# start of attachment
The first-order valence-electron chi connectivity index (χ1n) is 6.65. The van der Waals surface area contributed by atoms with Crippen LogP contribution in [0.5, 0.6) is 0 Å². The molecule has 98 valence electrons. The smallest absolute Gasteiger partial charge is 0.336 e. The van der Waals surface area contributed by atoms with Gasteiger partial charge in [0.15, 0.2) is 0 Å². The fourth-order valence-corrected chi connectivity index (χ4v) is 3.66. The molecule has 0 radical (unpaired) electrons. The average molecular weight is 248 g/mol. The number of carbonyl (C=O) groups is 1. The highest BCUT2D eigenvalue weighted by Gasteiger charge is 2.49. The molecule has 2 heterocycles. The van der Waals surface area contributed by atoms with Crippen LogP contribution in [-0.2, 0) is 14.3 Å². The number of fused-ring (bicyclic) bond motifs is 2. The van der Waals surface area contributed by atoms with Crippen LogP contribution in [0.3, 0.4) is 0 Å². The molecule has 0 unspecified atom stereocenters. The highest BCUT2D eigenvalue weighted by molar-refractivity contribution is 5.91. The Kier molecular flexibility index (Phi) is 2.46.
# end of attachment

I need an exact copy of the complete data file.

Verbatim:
The first-order valence-electron chi connectivity index (χ1n) is 6.65. The van der Waals surface area contributed by atoms with Crippen LogP contribution in [0.5, 0.6) is 0 Å². The molecule has 98 valence electrons. The smallest absolute Gasteiger partial charge is 0.336 e. The van der Waals surface area contributed by atoms with Gasteiger partial charge in [0.15, 0.2) is 0 Å². The fourth-order valence-corrected chi connectivity index (χ4v) is 3.66. The molecule has 0 radical (unpaired) electrons. The average molecular weight is 248 g/mol. The number of carbonyl (C=O) groups is 1. The highest BCUT2D eigenvalue weighted by Gasteiger charge is 2.49. The molecule has 2 heterocycles. The van der Waals surface area contributed by atoms with Crippen LogP contribution in [-0.2, 0) is 14.3 Å². The number of fused-ring (bicyclic) bond motifs is 2. The van der Waals surface area contributed by atoms with Crippen LogP contribution in [0.3, 0.4) is 0 Å². The molecule has 0 unspecified atom stereocenters. The highest BCUT2D eigenvalue weighted by molar-refractivity contribution is 5.91. The Kier molecular flexibility index (Phi) is 2.46.